Many seniors face one or more of these unique stressors daily. Unfortunately, many seniors aren’t getting the help they need for their symptoms. While you or your loved one may assume that sadness or depression is just a part of growing older, extended periods of depression are not a normal part of aging. Treating the root cause of depression in seniors can be challenging. Luckily, there are several care options and things you can do to help.
To treat depression fully and properly, you or your loved one should talk with your doctor to form a game plan. As a caretaker or family member of a person with depression, know that there are plenty of resources to help you learn more about their condition and how you can support their treatment. To help, here are a few things you can do to help your loved one as they deal with depression:
Keeping your loved one active is one way you can help them keep their mind refreshed. We recommend activities that your loved one enjoys. From walks and art classes to a trip to the movies—you should go out and do anything that provides mental or physical stimulation. For an added experience, take your loved one out to one of their favorite spots to eat!
Social outings are a great opportunity for seniors to feel connected. Activities for seniors with depression can include group outings, visits from friends and family members, or trips to the local community center. By staying active in their community, you can help them combat isolation and loneliness.
Diagnosed depression can only be treated properly with medical intervention. One of the best things you can do to help your loved one is to encourage them to keep up with their treatment plan. If they are still struggling and not making progress, you should encourage them to look into other medications and therapies.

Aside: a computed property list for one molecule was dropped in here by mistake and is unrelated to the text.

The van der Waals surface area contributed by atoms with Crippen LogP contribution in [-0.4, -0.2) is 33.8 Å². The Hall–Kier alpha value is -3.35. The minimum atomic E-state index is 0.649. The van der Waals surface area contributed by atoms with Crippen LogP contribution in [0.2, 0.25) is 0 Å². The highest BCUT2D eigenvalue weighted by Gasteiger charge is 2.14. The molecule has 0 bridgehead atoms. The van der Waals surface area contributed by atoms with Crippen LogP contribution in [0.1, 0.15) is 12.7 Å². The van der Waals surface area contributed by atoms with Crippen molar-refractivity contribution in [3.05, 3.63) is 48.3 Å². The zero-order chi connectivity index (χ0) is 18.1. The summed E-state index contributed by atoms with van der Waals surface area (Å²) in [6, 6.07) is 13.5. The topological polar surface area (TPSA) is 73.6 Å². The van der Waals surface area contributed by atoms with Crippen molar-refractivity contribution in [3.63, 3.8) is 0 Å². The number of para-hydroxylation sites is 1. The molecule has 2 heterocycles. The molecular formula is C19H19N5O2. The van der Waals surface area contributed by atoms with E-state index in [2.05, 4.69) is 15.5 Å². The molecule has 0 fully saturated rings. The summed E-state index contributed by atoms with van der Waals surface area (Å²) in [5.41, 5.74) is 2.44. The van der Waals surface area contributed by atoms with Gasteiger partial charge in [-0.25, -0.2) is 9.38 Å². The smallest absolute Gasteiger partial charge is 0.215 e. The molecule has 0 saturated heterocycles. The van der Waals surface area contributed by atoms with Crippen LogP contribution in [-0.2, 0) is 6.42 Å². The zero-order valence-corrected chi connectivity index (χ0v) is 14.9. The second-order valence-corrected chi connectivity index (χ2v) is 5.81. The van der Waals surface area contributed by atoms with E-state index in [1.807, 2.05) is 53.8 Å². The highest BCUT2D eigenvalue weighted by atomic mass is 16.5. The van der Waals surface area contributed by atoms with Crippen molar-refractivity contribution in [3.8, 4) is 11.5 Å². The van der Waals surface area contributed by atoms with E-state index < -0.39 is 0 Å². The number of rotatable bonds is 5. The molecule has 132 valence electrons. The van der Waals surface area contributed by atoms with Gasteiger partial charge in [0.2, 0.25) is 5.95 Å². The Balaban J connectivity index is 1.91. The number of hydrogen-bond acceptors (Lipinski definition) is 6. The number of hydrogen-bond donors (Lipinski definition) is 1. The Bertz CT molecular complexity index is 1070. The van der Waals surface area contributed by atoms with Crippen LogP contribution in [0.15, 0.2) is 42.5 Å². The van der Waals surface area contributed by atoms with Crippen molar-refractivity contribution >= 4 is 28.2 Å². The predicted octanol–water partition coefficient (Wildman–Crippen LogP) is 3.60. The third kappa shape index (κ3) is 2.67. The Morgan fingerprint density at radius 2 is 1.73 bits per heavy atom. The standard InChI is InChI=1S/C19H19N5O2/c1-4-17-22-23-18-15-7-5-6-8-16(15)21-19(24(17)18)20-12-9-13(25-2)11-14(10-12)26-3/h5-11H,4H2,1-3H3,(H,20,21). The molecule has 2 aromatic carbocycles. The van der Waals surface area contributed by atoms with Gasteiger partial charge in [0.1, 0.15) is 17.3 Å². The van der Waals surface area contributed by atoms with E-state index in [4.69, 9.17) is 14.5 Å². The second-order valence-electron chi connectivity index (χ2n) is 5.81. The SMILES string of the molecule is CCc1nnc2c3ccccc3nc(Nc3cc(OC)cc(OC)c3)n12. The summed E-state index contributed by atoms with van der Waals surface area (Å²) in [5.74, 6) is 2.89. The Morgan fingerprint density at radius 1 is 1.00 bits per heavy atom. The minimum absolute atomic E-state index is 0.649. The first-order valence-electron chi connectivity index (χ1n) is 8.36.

Learning a new skill is a great way for your loved one to find a new joy in life while sparking their imagination. Whether that’s a musical instrument, sport, or new language, learning new activities can help them maintain their brain health and prevent mental decline.
Encourage your loved one to attend a local event or volunteer for a cause that’s important to them. Community work can be a great way of utilizing and passing on the skills they honed throughout their lives—without the commitment or stress of regular employment. This could involve joining a senior center, a book club, or even join one of the many senior depression support groups.
Discussing mental health with your loved one can be challenging. Understanding how they feel as they age is an important step to opening a greater dialogue about this difficult subject. Of course, taking the time to encourage healthy habits with your elderly parents is just one part of being a family caregiver. Don’t hesitate to reach out to professionals for help when you need it. National Church Residences takes an individual approach to support seniors and help them live a healthier, more satisfying lifestyle. Find out how we can help you find the right senior living options for your loved one in your area. Give us a call at 844-465-6063 to talk to one of our friendly staff members today